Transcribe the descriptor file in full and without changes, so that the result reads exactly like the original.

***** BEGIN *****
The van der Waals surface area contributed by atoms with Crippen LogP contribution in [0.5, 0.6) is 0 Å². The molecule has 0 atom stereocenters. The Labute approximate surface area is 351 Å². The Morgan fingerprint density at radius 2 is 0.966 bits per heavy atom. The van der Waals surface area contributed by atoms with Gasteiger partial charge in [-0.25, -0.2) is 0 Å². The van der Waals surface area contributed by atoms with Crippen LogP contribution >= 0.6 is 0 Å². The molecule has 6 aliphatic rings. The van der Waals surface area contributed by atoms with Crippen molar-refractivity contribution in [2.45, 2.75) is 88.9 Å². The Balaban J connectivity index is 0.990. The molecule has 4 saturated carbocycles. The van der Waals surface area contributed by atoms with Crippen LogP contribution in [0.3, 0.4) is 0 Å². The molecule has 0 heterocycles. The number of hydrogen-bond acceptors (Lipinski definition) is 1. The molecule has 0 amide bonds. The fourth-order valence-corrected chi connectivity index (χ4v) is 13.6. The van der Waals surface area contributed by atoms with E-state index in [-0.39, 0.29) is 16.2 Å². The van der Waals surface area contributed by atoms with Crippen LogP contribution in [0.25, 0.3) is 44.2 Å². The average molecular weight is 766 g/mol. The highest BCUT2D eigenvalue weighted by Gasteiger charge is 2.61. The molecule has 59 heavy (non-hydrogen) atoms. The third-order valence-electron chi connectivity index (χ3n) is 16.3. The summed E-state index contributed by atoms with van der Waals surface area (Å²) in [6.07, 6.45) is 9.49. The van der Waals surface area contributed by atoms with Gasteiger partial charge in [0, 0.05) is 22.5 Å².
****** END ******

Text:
The van der Waals surface area contributed by atoms with Crippen LogP contribution in [0.5, 0.6) is 0 Å². The molecule has 0 atom stereocenters. The Labute approximate surface area is 351 Å². The Morgan fingerprint density at radius 2 is 0.966 bits per heavy atom. The van der Waals surface area contributed by atoms with Gasteiger partial charge in [-0.25, -0.2) is 0 Å². The van der Waals surface area contributed by atoms with Crippen LogP contribution >= 0.6 is 0 Å². The molecule has 6 aliphatic rings. The van der Waals surface area contributed by atoms with Crippen molar-refractivity contribution in [2.45, 2.75) is 88.9 Å². The Balaban J connectivity index is 0.990. The molecule has 4 saturated carbocycles. The van der Waals surface area contributed by atoms with Crippen LogP contribution in [0.3, 0.4) is 0 Å². The molecule has 0 heterocycles. The number of hydrogen-bond acceptors (Lipinski definition) is 1. The molecule has 0 amide bonds. The fourth-order valence-corrected chi connectivity index (χ4v) is 13.6. The van der Waals surface area contributed by atoms with E-state index in [-0.39, 0.29) is 16.2 Å². The van der Waals surface area contributed by atoms with Crippen LogP contribution in [0.25, 0.3) is 44.2 Å². The average molecular weight is 766 g/mol. The highest BCUT2D eigenvalue weighted by Gasteiger charge is 2.61. The molecule has 59 heavy (non-hydrogen) atoms. The third-order valence-electron chi connectivity index (χ3n) is 16.3. The summed E-state index contributed by atoms with van der Waals surface area (Å²) in [6.07, 6.45) is 9.49. The van der Waals surface area contributed by atoms with Gasteiger partial charge in [0, 0.05) is 22.5 Å².